The Moral Dimension of People Power
Speech delivered at the Joint MBC-MAP General Membership Meeting & PinoyME 2nd Anniversary
February 26, 2008
Yesterday, we marked the anniversary of the remarkable People Power revolution that ushered in a new era of hope for our nation. Twenty-two years ago, we began the arduous task of reviving the democratic institutions that the Marcos dictatorship had destroyed.
And it is with shame and sadness that we today revisit those institutions in the same state of disrepair: an executive branch wielding tremendous power and patronage, unchecked by a largely subservient legislature; an electoral process so prone to manipulation; a military and a bureaucracy that are highly politicized; a system of governance utterly lacking in transparency and accountability.
Worst of all, we seem so hard-pressed to express a collective sense of moral outrage at the wanton abuse of power at the highest levels of government. Twenty-two years after EDSA I, how can we tolerate a president of doubtful legitimacy who can brazenly stonewall the search for truth and who can routinely intimidate dissenters, journalists, businessmen and ordinary citizens with impunity?
Has People Power passed away out of sheer weariness and frustration at the seeming futility of trying to make our democracy work? The cynics, mocking our inability to assemble the numbers which would approximate the legions that swelled our protest rallies in the mid-1980s, would like us to think just that. But perhaps they are looking in the wrong direction.
If there is anything that the past 22 years have taught us, it is the realization that People Power must start from within. The potential for greatness of every Filipino needs to be cultivated before true strength in numbers can be realized for our nation. People Power resides inside each of us, waiting to be unleashed to trigger a chain reaction that would transform the fabric of our society.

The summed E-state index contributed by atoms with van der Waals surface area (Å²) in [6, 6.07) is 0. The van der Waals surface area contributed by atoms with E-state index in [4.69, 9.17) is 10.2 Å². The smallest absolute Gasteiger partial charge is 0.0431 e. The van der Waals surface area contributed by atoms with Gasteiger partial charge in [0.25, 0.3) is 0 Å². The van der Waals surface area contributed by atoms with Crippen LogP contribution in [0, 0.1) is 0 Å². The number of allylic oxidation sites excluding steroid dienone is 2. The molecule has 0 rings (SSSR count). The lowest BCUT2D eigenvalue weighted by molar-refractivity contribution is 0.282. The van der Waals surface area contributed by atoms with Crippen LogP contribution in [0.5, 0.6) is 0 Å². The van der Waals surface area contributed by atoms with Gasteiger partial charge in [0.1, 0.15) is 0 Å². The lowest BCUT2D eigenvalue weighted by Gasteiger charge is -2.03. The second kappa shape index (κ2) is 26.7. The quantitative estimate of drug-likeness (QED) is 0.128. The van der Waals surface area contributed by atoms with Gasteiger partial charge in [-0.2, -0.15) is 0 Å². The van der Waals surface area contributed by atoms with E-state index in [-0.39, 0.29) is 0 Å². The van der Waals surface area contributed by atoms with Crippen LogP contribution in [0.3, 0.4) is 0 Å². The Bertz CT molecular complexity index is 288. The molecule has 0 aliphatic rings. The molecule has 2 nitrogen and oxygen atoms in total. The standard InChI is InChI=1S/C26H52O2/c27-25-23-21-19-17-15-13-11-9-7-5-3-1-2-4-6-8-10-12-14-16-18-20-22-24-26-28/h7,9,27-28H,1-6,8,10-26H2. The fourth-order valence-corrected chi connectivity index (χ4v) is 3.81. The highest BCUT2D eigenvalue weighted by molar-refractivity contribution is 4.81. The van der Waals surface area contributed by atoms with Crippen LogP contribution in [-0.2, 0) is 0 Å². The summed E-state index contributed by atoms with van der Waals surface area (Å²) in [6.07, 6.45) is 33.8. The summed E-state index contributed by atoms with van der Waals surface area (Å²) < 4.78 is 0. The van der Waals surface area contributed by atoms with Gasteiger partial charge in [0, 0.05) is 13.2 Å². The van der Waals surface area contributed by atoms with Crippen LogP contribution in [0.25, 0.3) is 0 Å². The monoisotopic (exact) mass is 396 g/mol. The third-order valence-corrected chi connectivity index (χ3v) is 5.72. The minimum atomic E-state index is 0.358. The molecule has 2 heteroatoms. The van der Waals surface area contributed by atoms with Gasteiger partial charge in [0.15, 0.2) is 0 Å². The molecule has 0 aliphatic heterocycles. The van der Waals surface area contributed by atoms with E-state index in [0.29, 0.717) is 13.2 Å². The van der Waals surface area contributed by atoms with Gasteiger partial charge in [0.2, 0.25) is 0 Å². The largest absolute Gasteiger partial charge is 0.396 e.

Those four memorable days in February 1986 gave us a glimpse of what that latent power can achieve. Filipinos from all walks of life abandoned all concern for personal interest and safety to gather at EDSA to pray, to care, to share, to give one another a measure of comfort and courage at a most perilous time. In the face of such solidarity, not even fully armed soldiers and tanks could turn the democratic tide.
Unfortunately this internal, moral dimension of People Power got overwhelmed by the manifold exigencies of restoring democracy. All too soon, most Filipinos began reverting to their old ways—putting the interest of self and family above that of the national community. And we are now paying the price, perhaps, for having failed to cultivate a counter-culture of giving, compassion and spirituality in a more deliberate way.
Today, we are suffering a severe moral crisis that permeates every level of our society. Mr. Jun Lozada gave us a graphic description of how low our state of governance has sunk when he talked about “permissible zones” for kickbacks on public projects and how he had been instructed “to moderate the greed” of the favored proponents of the ZTE-NBN deal.
As discomfiting as it may be to hear such words uttered during a live telecast of a Senate hearing, virtually none of us can feign shock at these revelations. That’s because many of us are inured to a culture of malfeasance and are partly to blame for allowing such depths of corruption to persist.
Like Mr. Lozada, we are all imperfect human beings with our share of weaknesses and faults, big and small. But how many of us are willing to undergo the individual transformation from which social change can begin? How many of us can muster the courage to confront ourselves, to rise above the culture that shaped us—for better or for worse—and may have warped our sense of values?
Only by willing ourselves to change can we achieve the moral clarity to tell our children: “This culture of corruption is unacceptable! You and future generations of Filipinos deserve a society far better than this.” Only at this point would our collective outrage rise like a tidal wave to wash away the rotten foundations of our society.
The cynics among us might view this as unabashed idealism. After all, Dr. Jose Rizal said practically the same thing through Padre Florentino in El Filibusterismo, and Filipinos then and now did not seem to take heed. But there is hope germinating in the most unlikely of places.
Over the last two and a half years, I have had the privilege of drawing inspiration from ordinary Filipinos, who amid the squalor in some of our poorest communities, lead far more honorable lives than the high and mighty among us. They are mostly mothers trying to carve out an honest living through micro-enterprises. They are silently working themselves out of poverty, saving up to put their children through school and slowly improving their quality of life. And they are doing so with a cheerful spirituality that puts to shame those of us who have so much more in life, yet gripe from day to day. And to each and every mother in these communities, the path of hope begins, incredibly, with a micro-loan of P5,000 or less.